New Delhi: A conclave of parliamentarians, writers, women’s rights activists and civil society organizations from across South Asia took part in ‘People’s SAARC’ to share their vision for the region just ahead of the official SAARC. This initiative has been taken in the wake of the SAARC summit to be held in Delhi on 3rd and 4th April, 2007.
The Peoples’ Saarc, as the name was chosen for the conclave, was held in Kathmandu in the last week of March where more than 10,000 people gathered to voice their concerns over the official Saarc process where common peoples’ interests are totally ignored.
“It provided a platform for South Asian trade unions, women’s movement, Civil Rights organizations, peasants organizations and landless labourers’ forums to promote democracy, peace, justice and greater harmony among people in the region” said Zakia Jowhar from Indian Muslim Women’s Movement .
According to representatives, “Saarc was established to promote welfare of those in South Asia and to improve their quality of life, accelerate economic growth and provide opportunity to live a life of dignity but it has failed to fulfill aspirations of the common people.
It largely remains an interaction among governments thereby aggravating the process of exclusion, denial of rights and democratic freedom”, said Dr. Arjun Karki , Coordinator, South Asia Alliance for Poverty Eradication (SAAPE) and one of the organizers of People’s SAARC.
People’s SAARC is an attempt to create a vision of an alternative political, socio-economic and cultural system free from the baggage of history and to create a collective and a union beyond the artificial boundaries that can create a better South Asia.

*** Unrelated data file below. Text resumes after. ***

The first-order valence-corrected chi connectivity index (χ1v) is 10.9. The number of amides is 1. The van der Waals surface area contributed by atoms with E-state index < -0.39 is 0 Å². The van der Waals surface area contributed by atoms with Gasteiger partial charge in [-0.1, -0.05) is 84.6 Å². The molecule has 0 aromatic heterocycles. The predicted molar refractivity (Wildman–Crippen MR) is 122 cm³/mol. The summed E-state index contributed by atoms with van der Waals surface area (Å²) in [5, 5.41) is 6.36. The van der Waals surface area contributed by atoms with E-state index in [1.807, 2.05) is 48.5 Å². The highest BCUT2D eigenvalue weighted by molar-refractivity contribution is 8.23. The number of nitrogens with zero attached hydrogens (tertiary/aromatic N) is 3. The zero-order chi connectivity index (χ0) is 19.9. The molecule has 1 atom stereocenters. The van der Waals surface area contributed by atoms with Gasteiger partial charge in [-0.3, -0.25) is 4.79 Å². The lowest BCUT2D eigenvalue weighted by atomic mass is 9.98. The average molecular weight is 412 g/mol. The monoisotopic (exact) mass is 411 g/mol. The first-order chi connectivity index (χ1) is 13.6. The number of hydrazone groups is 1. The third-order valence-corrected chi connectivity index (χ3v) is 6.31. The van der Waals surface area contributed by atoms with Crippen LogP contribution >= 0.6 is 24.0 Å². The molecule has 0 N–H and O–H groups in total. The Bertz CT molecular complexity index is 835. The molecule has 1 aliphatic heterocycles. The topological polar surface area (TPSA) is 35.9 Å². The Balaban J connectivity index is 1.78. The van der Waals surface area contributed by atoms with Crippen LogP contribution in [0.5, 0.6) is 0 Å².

“The first step towards creating this momentum is the demand for South Asian Parliamentary Forum with a clear aim to connect institutional democracies across the region with members of parliament from the seven SAARC countries”, said Ananda Pokharel, Member of Parliament, Nepal who belongs to ruling party in Nepal – CPN, United Marxist and Leninist.
“There is an urgent need to address the issues of ethnic conflicts across South Asia on a common platform”, said Mohammad Mahuruf, member of Sri Lanka organizing committee of People’s SAARC.
“Concerns of violence against women within the patriarchal structures is also necessary if one has to create a larger connect across women’s movement in South Asia”, said Dr. Renu Adhikari, women’s rights activist in Nepal.
”None of these can be achieved unless gender justice is ensured ”. The demand for people across the region to come together echoes loud and clear in the creation of People’s SAARC.